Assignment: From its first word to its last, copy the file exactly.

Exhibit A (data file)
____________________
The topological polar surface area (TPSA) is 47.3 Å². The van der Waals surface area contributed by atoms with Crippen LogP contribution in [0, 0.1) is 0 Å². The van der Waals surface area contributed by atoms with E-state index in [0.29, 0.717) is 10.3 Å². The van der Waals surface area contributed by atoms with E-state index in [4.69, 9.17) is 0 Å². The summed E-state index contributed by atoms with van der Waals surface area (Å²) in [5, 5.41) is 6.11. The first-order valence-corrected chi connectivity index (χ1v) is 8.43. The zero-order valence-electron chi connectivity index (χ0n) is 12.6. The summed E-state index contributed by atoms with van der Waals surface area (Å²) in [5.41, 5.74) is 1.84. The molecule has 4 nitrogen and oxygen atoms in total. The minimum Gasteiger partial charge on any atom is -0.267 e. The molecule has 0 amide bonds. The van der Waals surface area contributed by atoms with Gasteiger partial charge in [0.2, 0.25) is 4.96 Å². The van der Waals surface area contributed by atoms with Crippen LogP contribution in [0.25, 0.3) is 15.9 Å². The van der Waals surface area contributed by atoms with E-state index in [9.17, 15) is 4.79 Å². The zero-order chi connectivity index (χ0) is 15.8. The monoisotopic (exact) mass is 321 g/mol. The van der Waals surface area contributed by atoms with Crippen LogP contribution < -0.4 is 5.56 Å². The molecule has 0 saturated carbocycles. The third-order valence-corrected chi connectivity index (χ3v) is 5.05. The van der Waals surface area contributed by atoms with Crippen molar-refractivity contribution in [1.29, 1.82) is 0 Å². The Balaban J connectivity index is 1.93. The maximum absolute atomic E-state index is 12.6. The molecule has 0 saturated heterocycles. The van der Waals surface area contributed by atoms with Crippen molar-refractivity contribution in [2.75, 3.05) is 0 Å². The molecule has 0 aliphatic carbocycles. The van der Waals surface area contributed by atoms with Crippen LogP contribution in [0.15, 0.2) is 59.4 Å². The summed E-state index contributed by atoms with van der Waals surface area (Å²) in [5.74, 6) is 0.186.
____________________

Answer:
The topological polar surface area (TPSA) is 47.3 Å². The van der Waals surface area contributed by atoms with Crippen LogP contribution in [0, 0.1) is 0 Å². The van der Waals surface area contributed by atoms with E-state index in [0.29, 0.717) is 10.3 Å². The van der Waals surface area contributed by atoms with E-state index in [4.69, 9.17) is 0 Å². The summed E-state index contributed by atoms with van der Waals surface area (Å²) in [5, 5.41) is 6.11. The first-order valence-corrected chi connectivity index (χ1v) is 8.43. The zero-order valence-electron chi connectivity index (χ0n) is 12.6. The summed E-state index contributed by atoms with van der Waals surface area (Å²) in [5.41, 5.74) is 1.84. The molecule has 4 nitrogen and oxygen atoms in total. The minimum Gasteiger partial charge on any atom is -0.267 e. The molecule has 0 amide bonds. The van der Waals surface area contributed by atoms with Gasteiger partial charge in [0.2, 0.25) is 4.96 Å². The van der Waals surface area contributed by atoms with Crippen LogP contribution in [0.25, 0.3) is 15.9 Å². The van der Waals surface area contributed by atoms with E-state index in [9.17, 15) is 4.79 Å². The zero-order chi connectivity index (χ0) is 15.8. The monoisotopic (exact) mass is 321 g/mol. The van der Waals surface area contributed by atoms with Crippen LogP contribution < -0.4 is 5.56 Å². The molecule has 0 saturated carbocycles. The third-order valence-corrected chi connectivity index (χ3v) is 5.05. The van der Waals surface area contributed by atoms with Crippen molar-refractivity contribution in [1.29, 1.82) is 0 Å². The Balaban J connectivity index is 1.93. The maximum absolute atomic E-state index is 12.6. The molecule has 0 saturated heterocycles. The van der Waals surface area contributed by atoms with Crippen molar-refractivity contribution in [2.75, 3.05) is 0 Å². The molecule has 0 aliphatic carbocycles. The van der Waals surface area contributed by atoms with Crippen LogP contribution in [0.15, 0.2) is 59.4 Å². The summed E-state index contributed by atoms with van der Waals surface area (Å²) in [5.74, 6) is 0.186.